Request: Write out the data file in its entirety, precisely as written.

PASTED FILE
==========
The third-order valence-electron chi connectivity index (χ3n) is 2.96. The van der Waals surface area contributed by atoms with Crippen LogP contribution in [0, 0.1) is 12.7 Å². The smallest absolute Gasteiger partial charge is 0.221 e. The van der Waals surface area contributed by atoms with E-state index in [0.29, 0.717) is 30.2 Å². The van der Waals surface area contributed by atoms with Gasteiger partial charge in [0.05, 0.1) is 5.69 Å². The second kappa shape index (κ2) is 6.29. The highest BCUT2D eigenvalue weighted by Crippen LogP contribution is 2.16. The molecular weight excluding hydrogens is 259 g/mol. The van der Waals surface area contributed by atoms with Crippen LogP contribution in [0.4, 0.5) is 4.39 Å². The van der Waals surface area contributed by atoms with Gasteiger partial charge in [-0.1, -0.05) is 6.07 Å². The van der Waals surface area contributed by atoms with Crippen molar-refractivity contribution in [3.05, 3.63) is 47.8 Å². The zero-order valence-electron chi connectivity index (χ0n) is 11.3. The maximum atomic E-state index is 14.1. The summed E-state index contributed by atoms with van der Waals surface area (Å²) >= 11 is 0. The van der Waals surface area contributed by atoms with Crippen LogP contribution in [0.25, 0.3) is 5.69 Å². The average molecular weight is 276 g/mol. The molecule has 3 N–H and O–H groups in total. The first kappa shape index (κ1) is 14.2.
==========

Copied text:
The third-order valence-electron chi connectivity index (χ3n) is 2.96. The van der Waals surface area contributed by atoms with Crippen LogP contribution in [0, 0.1) is 12.7 Å². The smallest absolute Gasteiger partial charge is 0.221 e. The van der Waals surface area contributed by atoms with E-state index in [0.29, 0.717) is 30.2 Å². The van der Waals surface area contributed by atoms with Gasteiger partial charge in [0.05, 0.1) is 5.69 Å². The second kappa shape index (κ2) is 6.29. The highest BCUT2D eigenvalue weighted by Crippen LogP contribution is 2.16. The molecular weight excluding hydrogens is 259 g/mol. The van der Waals surface area contributed by atoms with Crippen LogP contribution in [0.4, 0.5) is 4.39 Å². The van der Waals surface area contributed by atoms with Gasteiger partial charge in [-0.1, -0.05) is 6.07 Å². The van der Waals surface area contributed by atoms with Crippen molar-refractivity contribution in [3.05, 3.63) is 47.8 Å². The zero-order valence-electron chi connectivity index (χ0n) is 11.3. The maximum atomic E-state index is 14.1. The summed E-state index contributed by atoms with van der Waals surface area (Å²) >= 11 is 0. The van der Waals surface area contributed by atoms with Crippen LogP contribution in [0.25, 0.3) is 5.69 Å². The average molecular weight is 276 g/mol. The molecule has 3 N–H and O–H groups in total. The first kappa shape index (κ1) is 14.2.